These fragile layers contain the required tree's food and water for the leaves and roots. Also eliminate hiding places for insects, as torn bark can become a real hotspot for pests. 

Another form of wound repair for storm-damaged trees is fixing split forks in main branches. If these are split apart or partially broken, you may be able to repair them without removing the branch entirely. Repairing split trunks or forks is challenging for most homeowners without experience and qualifications.

To avoid further damage and making cuts and repairs in the wrong location, it's always worth working with a professional. In the case of repairing split forks, it's possible to draw the split portions together, securing them with a steel bolt and threaded screw rod. Using a small block and winch, you can maximise leverage over the damage.

Many arborists choose to install a steel cable between the two main branches being repaired but don't wrap this cable around the branch, or it may begin to girdle it. 

If you have completed light pruning yourself, the final step of wound repair is treating the repair with wound dressing or pruning paint. While the first-aid measures you've implemented are to return the tree to its former beautiful shape, you should also aim to promote new foliage throughout the growing season.

These pruning paints and wound dressings do not increase the healing rate but prevent them from drying out and provide some cosmetics. Once you've done this, leave the tree for a time. While it may never be the same tree as before the storm and could live the rest of its life as a stunted or deformed version of its former self, this is better than removing it. 

It's not uncommon for trees to be uprooted after a severe storm, and in most cases, they will need to be removed. While many arborists want to prevent damage and save trees, there is sometimes no choice. Where there are not enough strong limbs, and the tree has completely fallen over, you should remove the tree entirely.

Removing trees is not a hasty decision to be made by untrained individuals and involves years of experience. For smaller trees, you can sometimes stand them upright with a power lift or sturdy equipment. Using guy wires and cables, the tree could be straightened, allowing future growth.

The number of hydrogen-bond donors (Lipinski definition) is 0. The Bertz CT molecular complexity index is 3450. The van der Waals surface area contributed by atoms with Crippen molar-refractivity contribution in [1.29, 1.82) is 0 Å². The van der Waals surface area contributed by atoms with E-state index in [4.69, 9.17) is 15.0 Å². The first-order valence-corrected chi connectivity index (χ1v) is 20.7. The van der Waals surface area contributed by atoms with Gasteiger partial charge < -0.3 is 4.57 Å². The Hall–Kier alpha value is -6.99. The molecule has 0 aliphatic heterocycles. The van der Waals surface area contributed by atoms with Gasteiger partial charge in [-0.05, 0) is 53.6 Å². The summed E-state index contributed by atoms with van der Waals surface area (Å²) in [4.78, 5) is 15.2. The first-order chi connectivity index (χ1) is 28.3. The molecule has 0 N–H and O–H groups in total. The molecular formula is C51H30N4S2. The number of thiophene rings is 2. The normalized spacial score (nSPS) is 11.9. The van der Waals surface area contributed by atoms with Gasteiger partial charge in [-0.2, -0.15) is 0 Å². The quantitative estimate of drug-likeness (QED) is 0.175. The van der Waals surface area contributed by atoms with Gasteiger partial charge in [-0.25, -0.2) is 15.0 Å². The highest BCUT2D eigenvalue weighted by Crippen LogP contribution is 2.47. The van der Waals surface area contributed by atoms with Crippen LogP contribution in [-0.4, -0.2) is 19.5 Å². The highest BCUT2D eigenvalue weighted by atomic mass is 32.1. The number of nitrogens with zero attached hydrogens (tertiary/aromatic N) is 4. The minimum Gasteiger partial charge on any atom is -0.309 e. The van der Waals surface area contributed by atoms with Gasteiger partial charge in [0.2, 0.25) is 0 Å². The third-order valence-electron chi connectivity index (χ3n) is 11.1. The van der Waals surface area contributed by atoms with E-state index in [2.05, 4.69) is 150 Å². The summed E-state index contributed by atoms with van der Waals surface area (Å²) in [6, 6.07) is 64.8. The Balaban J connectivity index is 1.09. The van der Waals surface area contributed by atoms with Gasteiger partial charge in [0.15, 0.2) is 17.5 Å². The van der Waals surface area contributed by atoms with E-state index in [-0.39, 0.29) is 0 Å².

When removing trees for other reasons (like being an undesirable species because of messy fruit), you may have to receive a permit and cannot remove them as easily. 

What to do when tree branches break off?

A good rule of thumb with broken or damaged trees is to work with professional help. Where small branches have fallen off, you can remove them and tidy the area. No openings should be left in recently damaged trees as pests will use these to enter. An invasion is the worst thing for a tree in this instance, and minimising decay agents entering the wound is essential.

Some branches can be wrapped, letting them fuse. This is not something you should perform yourself; instead, you should work with a tree surgeon. Their decision may be to remove the branch and let a new one grow, as these will eventually fill out the gaps.

Many mature shade trees can survive the loss of branches and major limbs, meaning you should give the tree some time after pruning. If the main upward-trending branch has been lost, then perhaps the tree will not survive. 

Can I repair a split tree?

Saving a split tree is not easy. With minor splits on branches, where they don't threaten pedestrians, you can sometimes leave them to heal on their own.

Severe wounds connected to other branches or main limbs will require more treatment and care to help the healing process.

In some cases, the wounded limb could bring down a larger branch, in which case you need a qualified arborist.

In the case of a rotten inner core, or severe structural weakness in the branching patterns, you should remove the tree as soon as possible. It's already dead and will attract pests. 

Can I Repair A Split Tree?

Saving a tree with the top broken off

Where a tree has lost part of its crown or canopy, you can still repair and promote healing. Missing foliage from the wind or storm takes an experienced professional to treat the tree. Without over 50% of the canopy, there's a good chance the tree won't survive or experience an infestation.

You should never top your tree, as, after a storm strikes, the tree will need as many resources as possible to recover from the stress. The tree depends on the top for the protection of the foliage, and a topped tree cannot do this. The health of the tree, as always, is the priority.

Where recovery is not an option or it poses a threat to the surrounding community, it must be removed. You should always ask yourself: is the tree basically healthy, despite the storm damage? If it appears healthy and not creating any hazards, you should monitor it and ensure it stays that way.

However, some trees simply cannot be saved, and that's part of the job. Remember that an experienced tree surgeon has a background in tree removal and care. Always contact them when you're in an unsure position. Contact a professional if you are dealing with downed utility lines and loose limbs over walkways or roads. 

Are you looking for a professional tree surgeon in Aberdeenshire? We offer a full range of tree maintenance services for Dundee, Forfar, Angus and the surrounding areas. Call 01575 574 157 to find out more.